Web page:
This weekend we get Judd Apatow‘s new star-studded comedy Funny People with Adam Sandler, Seth Rogen, Eric Bana, Leslie Mann, Jonah Hill, and Jason Schwartzman. The film makes fun of the people in it, as much as it makes fun of itself and is by far one of the smartest comedies in theaters right now.
Check out the good, the bad, and the plot below…
Some call him “seasoned,” others call him a “sell out,” either way comedian George Simmons’ (Sandler) life suddenly gets destroyed when he find out he has a terminal, inoperable disease. After he bombs a live performance he befriends an up and coming comedian (Seth Rogen), who he hires to be his right hand man through the ordeal. Needless to say the two set out on an adventure and get into a lot of hilarious trouble along the way.
- Adam Sandler: The best part about this film is that Sandler is not afraid to be completely un-funny and possibly make a complete fool of himself. Much like his character in the film, he’s force feed us mindless comedies for a big paychecks in the past, and we’re all a bit sick of it. Instead of relying on his ability to talk in funny voices and make stupid faces, he reverts back to the side of him that we saw in Punch-Drunk Love, a deeper more tormented side — only this time with the help of Judd Apatow his depression comes off as comedic.
- Clips of Stand-Up: Sometimes this can seem cheesy, other times it gives the film a more authentic feel, in the case of Funny People it’s the latter.
- Relationships: Relationships are not easy, people don’t always do the right thing, there is no such thing as the perfect person, and we don’t need a monologue to tell us any of these things. What makes relationships fun to watch is what makes them hard to live — the reality behind them. Once again Apatow has nailed the relationships in his film and the weird honesty in them is that makes them both humorous and interesting to watch.
- Mocking Cliches: By not denying that certain things are cliches you can use them to your advantage. The trick is, you have to be smart and there has to be a good reason for them. Apatow uses cliches sparingly and when he does, it’s as if he’s poking fun of himself and adding his own twist so that you don’t feel like you’re watching recycled bullshit (cough…The Ugly Truth…sorry) that you’ve seen before.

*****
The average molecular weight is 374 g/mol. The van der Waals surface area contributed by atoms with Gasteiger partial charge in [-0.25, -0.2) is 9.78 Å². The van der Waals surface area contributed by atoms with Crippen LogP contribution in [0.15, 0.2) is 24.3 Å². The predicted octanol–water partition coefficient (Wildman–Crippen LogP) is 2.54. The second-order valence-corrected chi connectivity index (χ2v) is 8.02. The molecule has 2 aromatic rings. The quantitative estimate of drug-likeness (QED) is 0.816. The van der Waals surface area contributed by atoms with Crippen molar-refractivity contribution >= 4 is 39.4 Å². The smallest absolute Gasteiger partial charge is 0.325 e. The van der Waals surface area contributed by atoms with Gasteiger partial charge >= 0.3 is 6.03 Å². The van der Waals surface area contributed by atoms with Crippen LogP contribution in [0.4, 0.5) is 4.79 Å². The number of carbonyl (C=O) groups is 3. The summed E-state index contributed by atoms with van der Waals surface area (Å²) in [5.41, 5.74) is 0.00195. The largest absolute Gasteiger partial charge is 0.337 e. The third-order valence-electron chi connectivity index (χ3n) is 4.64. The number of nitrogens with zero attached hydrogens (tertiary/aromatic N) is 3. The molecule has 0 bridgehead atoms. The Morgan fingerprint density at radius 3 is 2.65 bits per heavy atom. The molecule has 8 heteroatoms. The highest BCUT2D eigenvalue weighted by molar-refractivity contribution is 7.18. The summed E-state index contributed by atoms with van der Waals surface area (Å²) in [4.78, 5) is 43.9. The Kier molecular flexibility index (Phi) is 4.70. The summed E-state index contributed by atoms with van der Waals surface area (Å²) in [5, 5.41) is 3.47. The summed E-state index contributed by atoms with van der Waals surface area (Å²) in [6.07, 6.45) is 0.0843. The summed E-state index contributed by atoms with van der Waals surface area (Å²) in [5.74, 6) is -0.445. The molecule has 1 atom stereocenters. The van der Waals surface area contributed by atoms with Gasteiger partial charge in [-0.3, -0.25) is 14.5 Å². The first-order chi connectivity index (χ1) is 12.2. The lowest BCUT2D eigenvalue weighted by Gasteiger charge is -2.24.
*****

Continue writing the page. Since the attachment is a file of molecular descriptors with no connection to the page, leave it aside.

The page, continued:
- The Acting: Although I already mentioned Sandler, the supporting cast was amazing as well. Leslie Mann, Seth Rogen, Jonah Hill, Jason Schwartzman and even Eric Bana are all hilarious and overall do a great job with the film.
- It’s Not an “Easy” Comedy: Which is why some people might have issues with it. It’s not as laugh out loud funny as some of Apatow’s other work like, Superbad or as simple (and pointless) as something like The Proposal. It’s somewhere in between, which might be hard for some people to handle.
- Seth Rogen Needs to Branch Out: By having Sandler play some weird, twisted version of himself, I wanted to see something similar from Seth Rogen — and I didn’t. He’s no longer the up and comer, he’s one of the hottest male comedians at the moment. Not only that, but we’ve seen Rogen doing new stuff lately (Observe and Report), and in this film he takes a step back to the old Rogen — only thinner. To me it felt like he was only used because he’s the main star star in the Apatow universe, but not necessarily the right man for the role, even though he did a great job with it.
- It’s an Inside Joke: Many of the characters and the things they do are hilarious if you’re an aspiring comedian, film-maker, of somehow in “the industry.” I’m not sure if all the “industry” jokes are funny to anyone else.
This has been one of my favorite comedies this summer. The acting is great and it’s a bit smarter than some of it’s competition currently in theaters, especially if you work in entertainment.